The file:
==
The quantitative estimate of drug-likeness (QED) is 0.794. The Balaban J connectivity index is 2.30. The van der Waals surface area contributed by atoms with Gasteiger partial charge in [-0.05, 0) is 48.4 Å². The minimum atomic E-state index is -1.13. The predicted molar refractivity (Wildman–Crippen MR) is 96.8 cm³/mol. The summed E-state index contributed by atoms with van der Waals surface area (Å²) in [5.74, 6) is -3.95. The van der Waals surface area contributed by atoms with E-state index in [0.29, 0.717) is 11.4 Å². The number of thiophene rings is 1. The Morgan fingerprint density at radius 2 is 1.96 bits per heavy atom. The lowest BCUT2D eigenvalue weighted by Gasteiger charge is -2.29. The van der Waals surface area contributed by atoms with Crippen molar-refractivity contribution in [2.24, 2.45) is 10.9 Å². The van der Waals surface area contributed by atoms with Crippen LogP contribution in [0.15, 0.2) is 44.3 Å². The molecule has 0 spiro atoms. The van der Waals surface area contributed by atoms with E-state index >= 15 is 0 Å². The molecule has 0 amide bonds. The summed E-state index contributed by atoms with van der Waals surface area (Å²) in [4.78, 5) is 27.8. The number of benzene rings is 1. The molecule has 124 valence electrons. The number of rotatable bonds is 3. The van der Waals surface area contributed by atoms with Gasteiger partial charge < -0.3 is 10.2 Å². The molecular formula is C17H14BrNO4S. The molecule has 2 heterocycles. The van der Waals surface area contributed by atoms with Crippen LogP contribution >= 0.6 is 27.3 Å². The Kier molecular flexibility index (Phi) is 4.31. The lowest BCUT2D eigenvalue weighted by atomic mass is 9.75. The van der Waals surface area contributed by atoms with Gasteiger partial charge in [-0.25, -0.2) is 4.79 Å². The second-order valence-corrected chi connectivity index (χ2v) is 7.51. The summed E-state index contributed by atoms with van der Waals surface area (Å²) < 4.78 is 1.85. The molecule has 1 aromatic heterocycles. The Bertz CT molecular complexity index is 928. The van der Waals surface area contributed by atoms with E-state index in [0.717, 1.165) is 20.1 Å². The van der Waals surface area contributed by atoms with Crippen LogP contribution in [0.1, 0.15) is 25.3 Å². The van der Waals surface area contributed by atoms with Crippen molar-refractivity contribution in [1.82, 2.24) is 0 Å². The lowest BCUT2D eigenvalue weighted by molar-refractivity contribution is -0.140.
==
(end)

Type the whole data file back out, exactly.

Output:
The quantitative estimate of drug-likeness (QED) is 0.794. The Balaban J connectivity index is 2.30. The van der Waals surface area contributed by atoms with Gasteiger partial charge in [-0.05, 0) is 48.4 Å². The minimum atomic E-state index is -1.13. The predicted molar refractivity (Wildman–Crippen MR) is 96.8 cm³/mol. The summed E-state index contributed by atoms with van der Waals surface area (Å²) in [5.74, 6) is -3.95. The van der Waals surface area contributed by atoms with E-state index in [0.29, 0.717) is 11.4 Å². The number of thiophene rings is 1. The Morgan fingerprint density at radius 2 is 1.96 bits per heavy atom. The lowest BCUT2D eigenvalue weighted by Gasteiger charge is -2.29. The van der Waals surface area contributed by atoms with Crippen molar-refractivity contribution in [2.24, 2.45) is 10.9 Å². The van der Waals surface area contributed by atoms with Crippen LogP contribution in [0.15, 0.2) is 44.3 Å². The molecule has 0 spiro atoms. The van der Waals surface area contributed by atoms with E-state index >= 15 is 0 Å². The molecule has 0 amide bonds. The summed E-state index contributed by atoms with van der Waals surface area (Å²) in [4.78, 5) is 27.8. The number of benzene rings is 1. The molecule has 124 valence electrons. The number of rotatable bonds is 3. The van der Waals surface area contributed by atoms with Gasteiger partial charge < -0.3 is 10.2 Å². The molecular formula is C17H14BrNO4S. The molecule has 2 heterocycles. The van der Waals surface area contributed by atoms with Crippen LogP contribution >= 0.6 is 27.3 Å². The Kier molecular flexibility index (Phi) is 4.31. The lowest BCUT2D eigenvalue weighted by atomic mass is 9.75. The van der Waals surface area contributed by atoms with Gasteiger partial charge in [-0.25, -0.2) is 4.79 Å². The second-order valence-corrected chi connectivity index (χ2v) is 7.51. The summed E-state index contributed by atoms with van der Waals surface area (Å²) < 4.78 is 1.85. The molecule has 1 aromatic heterocycles. The Bertz CT molecular complexity index is 928. The van der Waals surface area contributed by atoms with E-state index in [0.717, 1.165) is 20.1 Å². The van der Waals surface area contributed by atoms with Crippen LogP contribution in [0.1, 0.15) is 25.3 Å². The van der Waals surface area contributed by atoms with Crippen molar-refractivity contribution in [1.82, 2.24) is 0 Å². The lowest BCUT2D eigenvalue weighted by molar-refractivity contribution is -0.140.